Sandra Benites, a member of the Guaraní Ñandeva people who in 2019 became the first Indigenous curator hired by the Museu de Arte de São Paulo Assis Chateaubriand (MASP), has resigned from the institution after officials there declined to show a half dozen works depicting the left-leaning Landless Workers Movement (MST) in an exhibition she was co-organizing. The six photos showed members of the Marxist-influenced group, which for more than thirty years has supported the redistribution of land as a way of rectifying wealth disparity, and were to have appeared in “Retomadas” (Resumptions), a segment of the larger show “Histórias Brasileiras.” That exhibition, itself part of MASP’s successful “Histórias” series launched in 2016 by then-curator Adriano Pedrosa and investigating themes of race, class, gender, sexuality, and colonialism, will open in July. Absent entirely will be the section organized by Benites, an adjunct curator, and guest curator Clarissa Diniz, both of whom recused themselves from the show just days before Benites’s announcement that she was leaving the institution altogether.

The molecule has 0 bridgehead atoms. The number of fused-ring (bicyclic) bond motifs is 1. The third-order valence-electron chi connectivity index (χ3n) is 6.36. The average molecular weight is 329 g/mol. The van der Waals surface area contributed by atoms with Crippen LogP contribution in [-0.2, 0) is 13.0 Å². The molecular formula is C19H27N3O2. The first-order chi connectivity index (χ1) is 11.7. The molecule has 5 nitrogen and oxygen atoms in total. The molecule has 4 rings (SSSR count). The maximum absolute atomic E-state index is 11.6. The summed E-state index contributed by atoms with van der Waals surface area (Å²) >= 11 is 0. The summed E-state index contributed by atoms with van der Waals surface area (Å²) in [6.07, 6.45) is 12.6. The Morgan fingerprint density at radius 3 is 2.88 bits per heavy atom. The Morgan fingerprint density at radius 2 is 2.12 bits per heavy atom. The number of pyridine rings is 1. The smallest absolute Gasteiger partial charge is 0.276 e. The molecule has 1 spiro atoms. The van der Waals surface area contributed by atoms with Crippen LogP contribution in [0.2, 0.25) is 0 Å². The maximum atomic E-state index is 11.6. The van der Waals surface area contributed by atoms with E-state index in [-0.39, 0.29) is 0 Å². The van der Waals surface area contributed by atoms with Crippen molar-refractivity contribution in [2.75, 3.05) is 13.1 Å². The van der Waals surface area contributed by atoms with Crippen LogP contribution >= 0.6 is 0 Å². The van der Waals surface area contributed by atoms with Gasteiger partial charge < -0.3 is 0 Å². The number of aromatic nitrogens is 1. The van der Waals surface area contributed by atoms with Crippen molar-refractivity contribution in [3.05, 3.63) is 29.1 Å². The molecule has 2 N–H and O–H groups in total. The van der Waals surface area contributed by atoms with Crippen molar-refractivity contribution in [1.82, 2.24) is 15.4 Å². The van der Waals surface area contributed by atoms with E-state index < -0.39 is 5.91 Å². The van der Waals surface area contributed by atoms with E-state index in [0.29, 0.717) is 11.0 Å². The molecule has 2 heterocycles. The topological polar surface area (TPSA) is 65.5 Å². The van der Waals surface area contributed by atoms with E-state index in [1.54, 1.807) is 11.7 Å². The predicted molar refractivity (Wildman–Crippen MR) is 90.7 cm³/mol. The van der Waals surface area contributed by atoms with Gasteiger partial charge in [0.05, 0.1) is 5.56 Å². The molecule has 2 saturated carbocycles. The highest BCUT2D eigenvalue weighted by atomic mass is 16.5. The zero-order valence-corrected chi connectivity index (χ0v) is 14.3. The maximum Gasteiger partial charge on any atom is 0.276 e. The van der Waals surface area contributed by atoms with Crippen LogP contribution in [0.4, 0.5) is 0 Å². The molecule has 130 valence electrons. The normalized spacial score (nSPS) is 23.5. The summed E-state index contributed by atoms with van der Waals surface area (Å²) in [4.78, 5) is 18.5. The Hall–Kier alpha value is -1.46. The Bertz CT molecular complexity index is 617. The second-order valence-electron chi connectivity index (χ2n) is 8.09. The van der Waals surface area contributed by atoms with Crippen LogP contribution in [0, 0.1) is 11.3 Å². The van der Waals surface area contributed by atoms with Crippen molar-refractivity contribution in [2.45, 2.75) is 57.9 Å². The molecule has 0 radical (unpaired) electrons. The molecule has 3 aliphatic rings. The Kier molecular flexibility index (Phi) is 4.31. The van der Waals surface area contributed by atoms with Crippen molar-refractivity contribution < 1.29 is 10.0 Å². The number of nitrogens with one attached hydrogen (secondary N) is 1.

MASP has denied censoring the photos, contending that its refusal to allow the works’ display hinges on the curators’ failure to apply for the necessary approval to do four to six months ahead of the event’s opening, as requested. According to Fohla de São Paulo, the curators and artists—Brazilian photographers Edgar Kanaykõ, André Vilaron, and João Zinclar—claimed they were never made aware of any deadline for the exhibition, which was originally scheduled to open in June. Benites and Diniz on Monday issued a statement noting that they were not invited to curate their section until mid-January and that the decision to yank the photographs violated the spirit of the exhibition and left them feeling “wronged and disrespected.”
Benites had been slated to curate “Indigenous Histories,” at MASP, a yearlong program of exhibitions, publications, workshops, courses, and talks dedicated to Indigenous art and voices. Originally scheduled for 2021, that show will now take place in 2023, though now without the oversight of an Indigenous curator.